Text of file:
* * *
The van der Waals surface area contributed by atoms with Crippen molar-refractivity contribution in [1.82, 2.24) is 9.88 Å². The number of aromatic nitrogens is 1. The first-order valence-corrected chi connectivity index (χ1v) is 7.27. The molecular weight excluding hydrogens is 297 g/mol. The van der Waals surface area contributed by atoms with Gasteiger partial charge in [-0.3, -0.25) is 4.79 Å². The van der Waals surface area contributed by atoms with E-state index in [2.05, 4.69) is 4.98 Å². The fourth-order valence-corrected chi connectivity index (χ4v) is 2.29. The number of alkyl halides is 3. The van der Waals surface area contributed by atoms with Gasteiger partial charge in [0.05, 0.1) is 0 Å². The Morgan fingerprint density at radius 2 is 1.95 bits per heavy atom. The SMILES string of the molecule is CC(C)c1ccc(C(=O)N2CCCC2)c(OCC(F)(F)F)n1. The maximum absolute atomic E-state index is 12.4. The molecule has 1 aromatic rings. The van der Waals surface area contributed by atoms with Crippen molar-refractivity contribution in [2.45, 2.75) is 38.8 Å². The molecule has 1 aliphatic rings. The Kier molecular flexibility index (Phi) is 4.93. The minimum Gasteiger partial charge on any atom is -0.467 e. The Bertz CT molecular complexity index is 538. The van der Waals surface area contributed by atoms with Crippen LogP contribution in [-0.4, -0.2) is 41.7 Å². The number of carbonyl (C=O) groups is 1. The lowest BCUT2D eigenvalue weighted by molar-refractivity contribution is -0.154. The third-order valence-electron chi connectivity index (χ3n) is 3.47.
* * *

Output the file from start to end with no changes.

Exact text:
The van der Waals surface area contributed by atoms with Crippen molar-refractivity contribution in [1.82, 2.24) is 9.88 Å². The number of aromatic nitrogens is 1. The first-order valence-corrected chi connectivity index (χ1v) is 7.27. The molecular weight excluding hydrogens is 297 g/mol. The van der Waals surface area contributed by atoms with Gasteiger partial charge in [-0.3, -0.25) is 4.79 Å². The van der Waals surface area contributed by atoms with E-state index in [2.05, 4.69) is 4.98 Å². The fourth-order valence-corrected chi connectivity index (χ4v) is 2.29. The number of alkyl halides is 3. The van der Waals surface area contributed by atoms with Gasteiger partial charge in [0.05, 0.1) is 0 Å². The Morgan fingerprint density at radius 2 is 1.95 bits per heavy atom. The SMILES string of the molecule is CC(C)c1ccc(C(=O)N2CCCC2)c(OCC(F)(F)F)n1. The maximum absolute atomic E-state index is 12.4. The molecule has 1 aromatic rings. The van der Waals surface area contributed by atoms with Crippen molar-refractivity contribution in [2.45, 2.75) is 38.8 Å². The molecule has 1 aliphatic rings. The Kier molecular flexibility index (Phi) is 4.93. The minimum Gasteiger partial charge on any atom is -0.467 e. The Bertz CT molecular complexity index is 538. The van der Waals surface area contributed by atoms with Crippen LogP contribution in [-0.4, -0.2) is 41.7 Å². The number of carbonyl (C=O) groups is 1. The lowest BCUT2D eigenvalue weighted by molar-refractivity contribution is -0.154. The third-order valence-electron chi connectivity index (χ3n) is 3.47.